Far more than a showcase of covers, this book examines the fanzines themselves, offering a rich tapestry of first-hand accounts, personal stories and subcultural reflections. Through meticulous research and insightful analysis, Matthew Worley captures the spirit and essence of British youth culture, not only shedding new light on a pivotal movement in music history but crafting a unique alternative history of Britain in the 1970s and ’80s.


Another recent book of note  is  Switched On: The Dawn of Electronic Sound by Latin American Women.  

Published by Contingent Sounds out of Berlin and co-edited by Luis Alvarado of Buh Records, a Peruvian label that specialises in reissuing Latin American avant-garde and experimental music, this  book represents a double decentering of the received narrative about electronic music history: it focuses on the Latin American contribution, and further focuses on the role of female pioneers such as Beatriz Ferreyra, Graciela Castillo, Hilda Dianda, Jacqueline Nova, Jocy de Oliveira, and Nelly Moretto, among many others.

Release rationale: 

"The official history of 20th-century avant-garde electronic music has been predominantly narrated from the point of view of Anglo-American and Western European experiences and largely remained focused on its male protagonists. To destabilize this history, this editorial project presents a collection of perspectives, essays, interviews, archival photos, and work reviews centered on the early electronic music production by Latin American female creators, who were active from the 1960s to the 1980s. The book also brings us closer to the work of a new generation of researchers who have focused on offering a non-canonical reading of the history of music and technology in Latin America. The publication is the record of a new vision, an account of the condition of being a woman in the field of music technology at a time when this was a predominantly masculine domain.... 

"The texts that make up this publication are organized spatially and conceptually, rather than following a chronology. The selection of female composers profiled sheds light on a variety of relevant aspects: key musical contexts, experiments with technologies (such as tape, electronic synthesis, the first commercial synthesizers), diverse formats (i.e., radio art, electroacoustic pieces, installation, multimedia, theater, film, etc.), intertwined with themes, such as migration, memory, identity, collaboration, interdisciplinarity, social engagement, the acceptance of electronic music, etc. Moreover, the framework of this editorial project opened a space for intergenerational dialogue and a meeting of aesthetics, as many of the authors gathered as collaborators are composers and sound artists themselves....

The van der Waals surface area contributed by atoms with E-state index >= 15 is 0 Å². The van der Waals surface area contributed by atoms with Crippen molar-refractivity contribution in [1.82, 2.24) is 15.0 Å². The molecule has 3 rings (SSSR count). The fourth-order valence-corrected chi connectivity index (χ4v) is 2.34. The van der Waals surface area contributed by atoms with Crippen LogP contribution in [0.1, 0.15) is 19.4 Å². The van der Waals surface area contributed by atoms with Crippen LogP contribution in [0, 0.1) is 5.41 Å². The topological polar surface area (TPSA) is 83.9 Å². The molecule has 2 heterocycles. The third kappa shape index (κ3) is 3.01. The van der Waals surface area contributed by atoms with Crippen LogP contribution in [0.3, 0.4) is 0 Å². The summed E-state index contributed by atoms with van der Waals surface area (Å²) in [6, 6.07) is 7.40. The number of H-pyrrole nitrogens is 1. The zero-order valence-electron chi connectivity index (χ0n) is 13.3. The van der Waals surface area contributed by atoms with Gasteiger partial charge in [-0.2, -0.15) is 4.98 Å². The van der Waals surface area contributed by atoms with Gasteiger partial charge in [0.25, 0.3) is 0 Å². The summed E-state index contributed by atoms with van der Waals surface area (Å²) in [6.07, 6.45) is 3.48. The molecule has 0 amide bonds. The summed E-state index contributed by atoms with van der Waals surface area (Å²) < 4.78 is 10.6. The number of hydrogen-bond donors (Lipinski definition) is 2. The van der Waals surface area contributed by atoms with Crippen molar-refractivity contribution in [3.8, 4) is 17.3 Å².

Edited by: Luis Alvarado and Alejandra Cárdenas

Composers and sound artists featured in this historical account include: 

Alicia Urreta, Beatriz Ferreyra, Elsa Justel, Eulalia Bernard, Graciela Castillo, Hilda Dianda, Ileana Pérez Velázquez, Irina Escalante Chernova, Iris Sagüesa, Jacqueline Nova, Jocy de Oliveira, Leni Alexander, Margarita Paksa, Marietta Veulens, Mónica O’Reilly Viamontes, Nelly Moretto, Oksana Linde, Patricia Belli, Renée Pietrafesa Bonnet, Rocío Sanz Quirós, Teresa Burga, Vania Dantas Leite, among others.

Playlist at The Wire magazine

YouTube Playlist